As the Stock Market Reaches New Highs – What About Gold and Silver as Investments?
by Jason Dean
The stock market reached an all-time high on Thursday, and then came back on Friday and went even higher. Whenever the market reaches new highs, there are always people who become wary of a potential “correction” — which is essentially a euphemism for a crash! But even if the sky isn’t falling on these Chicken Littles, it is always wise to have a diverse portfolio of more than just stocks, bonds, and mutual funds. Have you considered hard assets?
The price of gold has climbed from $300 an ounce to more than $650 an ounce in the past five years. Most financial advisors agree that holding a little gold in your portfolio is a good hedge, at worst, and possibly a great investment, as the U.S. dollar continues to show weakness. But does this mean you have to go out and buy actual bars of gold? Not anymore!
StreetTRACKS Gold Shares is an exchange-traded fund (ETF) based on gold. The fund itself owns physical gold, so when you buy shares of it — just like a stock — you are making a claim on the fund’s gold. As it is now, one share of StreetTRACKS Gold Shares (ticker: GLD) is equal to 1/10 of an ounce of gold.
But silver may be an even better place for investors to put a little of their money. This is because there is one tremendously bullish indicator in the silver market: The concentrated net-short position is equal to over 130 days of global production.
Confused yet? What this means is that there is a group of four or fewer silver traders (“concentrated”) who are selling silver futures contracts equal to the number of ounces of silver produced in the world on an average day x 130. By contrast, gold’s concentrated short position is equal to just forty-five days of global production, and crude oil’s is just 1.4 days! The larger that concentrated short position relative to days of global production, the more “paper” pressure being put on the hard asset — and according to most experts, eventually that paper is going to rip!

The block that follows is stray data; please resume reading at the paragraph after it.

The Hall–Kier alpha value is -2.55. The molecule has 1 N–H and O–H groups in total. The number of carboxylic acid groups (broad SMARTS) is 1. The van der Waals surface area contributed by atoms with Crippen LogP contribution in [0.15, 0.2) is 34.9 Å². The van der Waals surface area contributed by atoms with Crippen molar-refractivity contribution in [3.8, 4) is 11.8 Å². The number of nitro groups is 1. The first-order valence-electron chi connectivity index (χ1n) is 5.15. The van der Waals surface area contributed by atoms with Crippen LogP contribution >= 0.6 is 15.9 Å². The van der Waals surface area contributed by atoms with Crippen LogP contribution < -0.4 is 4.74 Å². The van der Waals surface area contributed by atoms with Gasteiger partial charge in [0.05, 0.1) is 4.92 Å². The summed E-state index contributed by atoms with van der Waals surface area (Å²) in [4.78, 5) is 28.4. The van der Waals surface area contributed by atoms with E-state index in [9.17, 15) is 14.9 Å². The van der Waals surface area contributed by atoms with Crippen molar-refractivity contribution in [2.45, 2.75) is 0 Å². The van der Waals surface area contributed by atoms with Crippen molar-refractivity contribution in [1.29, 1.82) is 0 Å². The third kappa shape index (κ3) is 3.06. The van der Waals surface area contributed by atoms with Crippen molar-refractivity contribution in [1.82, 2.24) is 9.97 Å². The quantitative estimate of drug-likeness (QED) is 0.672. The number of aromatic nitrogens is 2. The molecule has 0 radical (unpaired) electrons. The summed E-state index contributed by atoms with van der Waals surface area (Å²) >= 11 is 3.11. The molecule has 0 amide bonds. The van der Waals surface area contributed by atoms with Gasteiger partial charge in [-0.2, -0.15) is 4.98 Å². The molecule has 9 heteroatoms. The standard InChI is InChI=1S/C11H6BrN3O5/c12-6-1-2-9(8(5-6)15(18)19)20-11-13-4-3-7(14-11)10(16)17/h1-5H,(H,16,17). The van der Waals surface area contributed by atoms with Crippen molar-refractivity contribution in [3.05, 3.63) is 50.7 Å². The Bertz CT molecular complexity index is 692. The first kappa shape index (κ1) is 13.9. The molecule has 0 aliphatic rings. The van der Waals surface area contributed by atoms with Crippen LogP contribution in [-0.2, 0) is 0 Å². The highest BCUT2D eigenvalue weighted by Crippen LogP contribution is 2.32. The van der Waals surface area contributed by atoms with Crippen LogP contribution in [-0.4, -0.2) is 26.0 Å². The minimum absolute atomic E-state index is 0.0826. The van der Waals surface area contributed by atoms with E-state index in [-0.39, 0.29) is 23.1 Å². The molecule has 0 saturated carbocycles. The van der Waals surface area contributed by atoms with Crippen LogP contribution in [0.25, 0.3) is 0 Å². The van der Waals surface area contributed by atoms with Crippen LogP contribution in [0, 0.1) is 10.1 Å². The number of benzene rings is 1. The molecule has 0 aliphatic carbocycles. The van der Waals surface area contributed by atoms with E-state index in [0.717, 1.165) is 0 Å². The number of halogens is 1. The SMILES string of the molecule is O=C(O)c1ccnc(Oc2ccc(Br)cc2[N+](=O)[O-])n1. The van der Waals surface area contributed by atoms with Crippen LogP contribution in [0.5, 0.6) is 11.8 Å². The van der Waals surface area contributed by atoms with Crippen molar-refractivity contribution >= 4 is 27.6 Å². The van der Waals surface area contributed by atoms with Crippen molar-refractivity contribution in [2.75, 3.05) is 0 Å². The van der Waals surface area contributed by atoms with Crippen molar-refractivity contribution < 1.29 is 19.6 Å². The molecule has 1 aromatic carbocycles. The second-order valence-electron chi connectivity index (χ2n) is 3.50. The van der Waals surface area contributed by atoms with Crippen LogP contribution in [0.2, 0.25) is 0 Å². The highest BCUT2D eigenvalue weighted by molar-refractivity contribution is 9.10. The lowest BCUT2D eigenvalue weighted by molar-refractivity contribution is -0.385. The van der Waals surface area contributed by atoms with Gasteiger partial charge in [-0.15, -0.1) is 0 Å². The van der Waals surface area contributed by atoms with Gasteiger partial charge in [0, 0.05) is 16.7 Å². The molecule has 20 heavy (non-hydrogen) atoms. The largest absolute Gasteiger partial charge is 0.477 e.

For those unfamiliar with futures: A futures contract is an obligation to deliver a specific commodity at a stated price and on a stated date — or the sellers can simply buy an offsetting contract to cancel out their positions. This concentration of silver sellers has existed for years and they have not been “making delivery” of the silver — they’ve been buying offsetting contracts and renewing their sell positions, even as the price of silver has doubled in the past two years (meaning heavy losses for the concentrated shorts). Most silver analysts think that, eventually, these short sellers are going to have to throw in the towel and not renew their positions — and when this happens, the price of silver should skyrocket, since it will no longer have the downward pressure of the concentrated short sellers.
So how can you buy silver? Again, you don’t need to buy bullion or coins, and you definitely should stay away from the futures market! The good news is that there is a mutual fund that holds physical silver, much like the gold ETF discussed above.
It’s important to note that investments in hard assets can lose money! The gold price in 1980 reached over $800 an ounce — it still hasn’t gotten that high since! Even this bullish silver scenario could turn out the other way if the short sellers are smarter than the rest of the market. But most investment advisors agree that holding a portion — perhaps just 10% — of your total assets in hard assets is a smart idea. And thanks to advances in mutual funds, ETFs, and the Internet, it’s never been easier to do!